CHANGES to the French health system announced on Friday (December 14) will see many people now remain in the system, although there are still some facing uncertain times.
The heath authorities have said that people who are considered "inactive" and currently registered within the CMU will continue to receive cover, but lobby group French Health Issues has warned that an estimated 3,000 people whose E106 cover is due to expire in January may yet face difficulties.
Deborah Dudley, of French Health Issues, said: "It is still not clear how those who rely on regular medication and treatment, such as people suffering from diabetes, hypertension, asthma and the like, will be treated under the new rules; nor, those who are about to have surgery and major operations for life-threatening conditions.
"They face an uncertain future until this is fully resolved. There appears to be some hope for them, but the details are still vague and with around just ten working days to go before their E106s expire, this is still not good enough.
"The European legislation is also clear in that member states must publicise any changes to laws which could affect Union members, in good time, and through the proper channels. Clearly, an announcement made on December 14, which begins to take effect on January 6, contravenes this law, if nothing else.
"We also continue to contest the validity of the way in which the French authorities interpreted the legislation in the first place. The rule being used to introduce these changes, only specifies the necessity for 'comprehensive sickness insurance'. We still believe that it is possible to comply with this by contributing to the French state system."
A British Embassy update on health changes late last week was the explanation that many people had been waiting for since notice was given by the French authorities earlier this year that it intended to make inactive members of the EU living in France fund their own health cover.
At first it looked like thousands of people who were below retirement age, but not working, would have to take up private cover, with many wondering how they would be able to afford insurance plans or gain cover for pre-existing conditions.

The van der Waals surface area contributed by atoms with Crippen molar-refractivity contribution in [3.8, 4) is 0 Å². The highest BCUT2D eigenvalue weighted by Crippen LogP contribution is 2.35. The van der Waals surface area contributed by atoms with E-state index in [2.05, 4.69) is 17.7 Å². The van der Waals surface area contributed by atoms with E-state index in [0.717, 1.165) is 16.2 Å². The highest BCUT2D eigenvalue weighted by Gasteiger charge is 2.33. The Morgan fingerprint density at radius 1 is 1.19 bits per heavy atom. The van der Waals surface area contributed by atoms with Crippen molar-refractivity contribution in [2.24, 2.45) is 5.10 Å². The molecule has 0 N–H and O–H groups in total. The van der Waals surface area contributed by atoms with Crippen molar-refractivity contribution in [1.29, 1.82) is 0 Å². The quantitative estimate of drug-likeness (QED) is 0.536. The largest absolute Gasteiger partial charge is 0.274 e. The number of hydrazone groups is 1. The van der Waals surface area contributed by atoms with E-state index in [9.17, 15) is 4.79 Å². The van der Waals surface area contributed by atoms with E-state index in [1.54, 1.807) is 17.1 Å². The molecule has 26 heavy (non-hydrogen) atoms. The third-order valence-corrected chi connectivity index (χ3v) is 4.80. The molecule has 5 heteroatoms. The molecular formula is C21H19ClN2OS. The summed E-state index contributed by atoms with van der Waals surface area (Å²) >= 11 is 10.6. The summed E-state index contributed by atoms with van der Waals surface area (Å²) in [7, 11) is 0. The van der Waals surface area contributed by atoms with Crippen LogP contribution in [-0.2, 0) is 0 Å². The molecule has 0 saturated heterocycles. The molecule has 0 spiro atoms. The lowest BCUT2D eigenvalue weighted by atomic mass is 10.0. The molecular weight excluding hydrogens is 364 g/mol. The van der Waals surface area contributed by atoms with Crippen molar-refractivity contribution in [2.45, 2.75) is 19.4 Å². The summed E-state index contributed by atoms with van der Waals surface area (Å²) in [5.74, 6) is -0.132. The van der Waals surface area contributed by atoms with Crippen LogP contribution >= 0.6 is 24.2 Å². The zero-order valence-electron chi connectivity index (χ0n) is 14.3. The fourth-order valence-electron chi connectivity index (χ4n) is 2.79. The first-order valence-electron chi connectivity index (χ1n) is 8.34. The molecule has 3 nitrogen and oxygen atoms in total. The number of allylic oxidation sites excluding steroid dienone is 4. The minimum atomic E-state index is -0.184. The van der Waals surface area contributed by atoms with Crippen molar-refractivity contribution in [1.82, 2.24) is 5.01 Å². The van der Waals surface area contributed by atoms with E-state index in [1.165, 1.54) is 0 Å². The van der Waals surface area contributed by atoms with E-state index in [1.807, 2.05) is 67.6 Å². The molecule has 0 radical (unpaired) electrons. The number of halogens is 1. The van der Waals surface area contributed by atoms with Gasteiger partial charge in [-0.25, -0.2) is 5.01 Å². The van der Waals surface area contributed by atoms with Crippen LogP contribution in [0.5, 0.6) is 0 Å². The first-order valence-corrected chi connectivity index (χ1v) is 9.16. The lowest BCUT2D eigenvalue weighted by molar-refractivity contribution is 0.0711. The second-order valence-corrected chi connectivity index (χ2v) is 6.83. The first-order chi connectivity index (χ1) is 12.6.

But as pressure grew from expats, who gained the support of politicians from France, the UK and Europe, it became apparent that the Health Ministry was prepared to look again at the rules, culminating in the recent announcement and which can be broadly summarised as:
- All those currently affiliated to the CMU will be allowed to continue to contribute to, and benefit from it.
- All those who have lived legally in France for five years will be allowed to join the CMU, and will enjoy all the same benefits as their French counterparts in the same position.
- Those who have chronic or pre-existing conditions which prevent them from obtaining private health insurance, may appeal for entry into the CMU.
The British Embassy is to continue discussions with the health authorities to work on a solution for holders of an E106 set to end soon, and Deborah Dudley says their own work is not over yet either.
"We are committed to continuing our fight, until there is justice, in healthcare terms, for all citizens throughout the union, which was surely the spirit of the legislation which is now being used in France to such negative effect," she said.
How have these changes impacted upon your decision to retire to France, have they put the brake on your move? Please feel free to leave a comment below.
Update (24/01/08): French health cover worries lifted for many